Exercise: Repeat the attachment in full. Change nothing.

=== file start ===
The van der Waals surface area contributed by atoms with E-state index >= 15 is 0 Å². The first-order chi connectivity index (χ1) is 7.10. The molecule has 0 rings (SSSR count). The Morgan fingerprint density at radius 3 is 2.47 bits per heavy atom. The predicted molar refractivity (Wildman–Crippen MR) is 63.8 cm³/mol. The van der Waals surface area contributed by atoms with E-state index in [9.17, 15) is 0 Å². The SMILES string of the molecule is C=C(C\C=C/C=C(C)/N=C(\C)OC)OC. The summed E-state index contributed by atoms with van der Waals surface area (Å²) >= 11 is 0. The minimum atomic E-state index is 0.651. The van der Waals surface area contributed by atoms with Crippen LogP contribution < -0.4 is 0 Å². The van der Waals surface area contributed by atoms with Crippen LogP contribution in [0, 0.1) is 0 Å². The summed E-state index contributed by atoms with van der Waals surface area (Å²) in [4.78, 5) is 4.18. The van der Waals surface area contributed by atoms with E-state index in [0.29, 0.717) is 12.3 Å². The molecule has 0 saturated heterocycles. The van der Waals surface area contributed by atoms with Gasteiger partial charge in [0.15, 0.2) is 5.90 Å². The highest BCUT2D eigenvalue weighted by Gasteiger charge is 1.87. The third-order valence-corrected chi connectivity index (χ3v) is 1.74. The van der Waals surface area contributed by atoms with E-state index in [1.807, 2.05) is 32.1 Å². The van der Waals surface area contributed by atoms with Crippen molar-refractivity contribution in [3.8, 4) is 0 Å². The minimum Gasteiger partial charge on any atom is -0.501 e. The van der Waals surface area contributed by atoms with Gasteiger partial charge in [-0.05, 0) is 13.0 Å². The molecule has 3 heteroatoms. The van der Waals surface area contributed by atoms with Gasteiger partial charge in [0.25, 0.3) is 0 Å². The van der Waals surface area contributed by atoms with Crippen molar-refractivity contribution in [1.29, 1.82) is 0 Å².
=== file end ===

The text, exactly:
The van der Waals surface area contributed by atoms with E-state index >= 15 is 0 Å². The first-order chi connectivity index (χ1) is 7.10. The molecule has 0 rings (SSSR count). The Morgan fingerprint density at radius 3 is 2.47 bits per heavy atom. The predicted molar refractivity (Wildman–Crippen MR) is 63.8 cm³/mol. The van der Waals surface area contributed by atoms with E-state index in [9.17, 15) is 0 Å². The SMILES string of the molecule is C=C(C\C=C/C=C(C)/N=C(\C)OC)OC. The summed E-state index contributed by atoms with van der Waals surface area (Å²) >= 11 is 0. The minimum atomic E-state index is 0.651. The van der Waals surface area contributed by atoms with Crippen LogP contribution < -0.4 is 0 Å². The van der Waals surface area contributed by atoms with Crippen LogP contribution in [0, 0.1) is 0 Å². The summed E-state index contributed by atoms with van der Waals surface area (Å²) in [4.78, 5) is 4.18. The van der Waals surface area contributed by atoms with E-state index in [0.29, 0.717) is 12.3 Å². The molecule has 0 saturated heterocycles. The van der Waals surface area contributed by atoms with Gasteiger partial charge in [0.15, 0.2) is 5.90 Å². The highest BCUT2D eigenvalue weighted by Gasteiger charge is 1.87. The third-order valence-corrected chi connectivity index (χ3v) is 1.74. The van der Waals surface area contributed by atoms with E-state index in [1.807, 2.05) is 32.1 Å². The van der Waals surface area contributed by atoms with Crippen molar-refractivity contribution in [3.8, 4) is 0 Å². The minimum Gasteiger partial charge on any atom is -0.501 e. The van der Waals surface area contributed by atoms with Gasteiger partial charge in [-0.05, 0) is 13.0 Å². The molecule has 3 heteroatoms. The van der Waals surface area contributed by atoms with Gasteiger partial charge in [0.25, 0.3) is 0 Å². The van der Waals surface area contributed by atoms with Crippen molar-refractivity contribution in [1.29, 1.82) is 0 Å².